The strength of the U.S. consumer will be the key focus this week. Big box retailers will be reporting earnings and hopefully, with that, we will get a good look at consumer trends heading into the holiday season. We will also get retail sales numbers for October. This could be the sixth straight month of higher retail sales, which is very important. The market cares about these reports because 68% of our economy is made up of consumer spending. We only have seven more weeks left before we are in 2021. If ever the consumer is going to be spending during the holidays, it’s fast approaching. It is especially important because we’re facing two headwinds. The lack of a second stimulus from Washington and the virus coming back in the news. In fact, over the weekend, the state of Michigan stopped all in-person school learning and closed all restaurants for three weeks. That’s a big deal because restaurants are still 14% behind in terms of sales from this point last year. That’s important because that means jobs will be on the chopping block again. When people talk about closing businesses and restaurants, you tend to think about the owners or the personnel, but there’s a huge rippling effect when it comes to food products. For instance, wine sales are down because of the restaurants being closed. The public’s buying wine, but because restaurants are not selling wine as much as they usually do. A lot of rippling effect is happening and not only affects the community, it has a rippling effect across the country.
The S&P 500 closed on Friday at 3,585. We are now looking at a resistance level of 3,660 with a support level of 3,480. With this momentum in the market and it showing more of a bullish tone, it’s really important to kind of hone in on the consumer. Thanksgiving is next week which will be followed by black Friday and Cyber Monday. It’s going to be really important to see if consumer confidence starts to build throughout the rest of the year with all of the spending opportunities coming up. We are also watching to see if companies will take this online shopping to a new standard and start to push out more online types of sales in their industries.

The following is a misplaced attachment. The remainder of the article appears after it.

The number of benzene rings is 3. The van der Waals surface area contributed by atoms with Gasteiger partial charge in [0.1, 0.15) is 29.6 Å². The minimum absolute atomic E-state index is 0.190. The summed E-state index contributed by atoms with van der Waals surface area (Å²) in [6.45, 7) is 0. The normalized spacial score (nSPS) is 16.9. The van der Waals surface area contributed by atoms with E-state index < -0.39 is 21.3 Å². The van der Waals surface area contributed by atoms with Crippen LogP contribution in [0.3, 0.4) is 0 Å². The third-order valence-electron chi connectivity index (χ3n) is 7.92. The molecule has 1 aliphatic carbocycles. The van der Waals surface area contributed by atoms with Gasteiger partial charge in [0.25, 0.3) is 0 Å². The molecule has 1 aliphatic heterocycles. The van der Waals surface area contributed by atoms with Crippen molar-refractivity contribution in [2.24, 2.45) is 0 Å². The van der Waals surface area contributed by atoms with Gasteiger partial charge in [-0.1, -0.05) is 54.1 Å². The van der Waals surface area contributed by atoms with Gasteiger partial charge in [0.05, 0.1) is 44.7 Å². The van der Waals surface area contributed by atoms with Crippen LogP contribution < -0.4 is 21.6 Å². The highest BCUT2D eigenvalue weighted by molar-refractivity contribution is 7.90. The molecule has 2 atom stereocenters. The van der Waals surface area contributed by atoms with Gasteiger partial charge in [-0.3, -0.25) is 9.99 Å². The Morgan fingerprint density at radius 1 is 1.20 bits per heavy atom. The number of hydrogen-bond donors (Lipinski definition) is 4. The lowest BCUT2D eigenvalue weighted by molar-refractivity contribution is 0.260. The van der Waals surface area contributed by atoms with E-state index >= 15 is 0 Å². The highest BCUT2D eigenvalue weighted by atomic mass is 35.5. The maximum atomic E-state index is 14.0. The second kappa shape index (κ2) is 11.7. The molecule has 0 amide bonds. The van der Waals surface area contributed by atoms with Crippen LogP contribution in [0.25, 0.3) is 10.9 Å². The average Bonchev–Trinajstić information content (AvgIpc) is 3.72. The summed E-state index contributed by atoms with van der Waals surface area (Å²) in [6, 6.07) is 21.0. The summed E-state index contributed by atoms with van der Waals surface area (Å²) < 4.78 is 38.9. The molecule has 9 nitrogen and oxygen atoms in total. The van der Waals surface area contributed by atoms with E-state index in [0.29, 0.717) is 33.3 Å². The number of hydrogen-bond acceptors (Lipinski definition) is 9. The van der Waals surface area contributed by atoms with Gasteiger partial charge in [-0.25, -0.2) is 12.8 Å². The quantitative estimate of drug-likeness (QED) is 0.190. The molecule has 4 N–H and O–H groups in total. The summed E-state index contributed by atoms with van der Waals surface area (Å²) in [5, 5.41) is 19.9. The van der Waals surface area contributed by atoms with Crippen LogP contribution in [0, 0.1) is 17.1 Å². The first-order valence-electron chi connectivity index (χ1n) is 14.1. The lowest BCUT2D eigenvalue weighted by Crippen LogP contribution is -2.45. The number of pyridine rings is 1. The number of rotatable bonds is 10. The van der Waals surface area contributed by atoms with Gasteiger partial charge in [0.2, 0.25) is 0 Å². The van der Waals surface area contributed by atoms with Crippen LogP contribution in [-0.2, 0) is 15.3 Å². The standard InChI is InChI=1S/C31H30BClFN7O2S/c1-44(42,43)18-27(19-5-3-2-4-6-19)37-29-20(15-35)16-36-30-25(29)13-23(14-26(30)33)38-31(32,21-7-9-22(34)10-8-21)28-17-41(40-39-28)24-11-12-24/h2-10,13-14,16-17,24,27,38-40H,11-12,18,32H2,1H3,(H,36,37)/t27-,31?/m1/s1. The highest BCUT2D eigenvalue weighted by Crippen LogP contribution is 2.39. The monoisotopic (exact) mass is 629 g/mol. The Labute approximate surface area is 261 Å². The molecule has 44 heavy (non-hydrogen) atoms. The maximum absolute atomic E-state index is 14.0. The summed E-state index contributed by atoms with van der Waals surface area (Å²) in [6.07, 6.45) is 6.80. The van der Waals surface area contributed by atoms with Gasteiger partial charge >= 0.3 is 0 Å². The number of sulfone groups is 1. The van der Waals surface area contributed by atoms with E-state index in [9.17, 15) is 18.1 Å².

Adapting to Change
There are a lot of job openings across the country. As a matter of fact, it’s pretty amazing when you look at it. When you watch the news, a lot of what you see on the television just doesn’t match up to the actual data. If you go back to February, looking at all of the job postings in the United States, we’re only 2% below where we were before the virus hit. When we got into the pandemic, those job openings were about 46% less. We’ve gone from that far down all the way back to almost where we were pre-pandemic. That proves that consumers in the United States are adaptable. McKinsey and Company came out with a study looking at the consumer strength across the country. Of every four people in the sample, three people said that because of COVID, they were shopping in a new way. Not only are the jobs open, but people are adapting and that combination is very powerful here at the end of the year.
We’re getting a lot of questions from clients about research surrounding the Coronavirus and a potential second lockdown. We’re hearing about Europe and how the coronavirus is expanding quickly there. We are also seeing a resurgent in the U.S. With that resurgence and the potential of another lockdown, why aren’t we seeing markets react as they did back in March? The reason is that companies are better prepared than they were back in March. Corporate cash for the companies in the S&P 500 are sitting on over $2 trillion. That is a lot of cash on hand that they can use to employ new people, keep people on the payroll, use it to pay a dividend, buy back stock, or pay off debt. We saw a huge issuance of debt during the Coronavirus crisis. In March and April, we saw the record issuance in corporate America. Companies are better prepared than they were back in March. In addition, with the positive news on vaccines, we can now see that the light at the end of the tunnel is likely actually the end of the tunnel and not just the train coming down the tracks at us. That uncertainty has been removed. You’re now seeing a stronger corporate America in the face of what was likely weakening consumer sentiment because of the fears of the Coronavirus outbreak. It seemed to hit Europe first and it seems to be hitting Europe again, ahead of us. Watching the trends over there will be important, but we believe that large U.S. multinational companies seem to be in a much stronger position than they were a few months back.
Fi Plan Partners is an independent investment firm in Birmingham, AL, serving clients across the nation through financial planning, wealth management and business consulting. Fi Plan Partners creates strategies in the best interest of their clients using both fee based investing and transactional investing.
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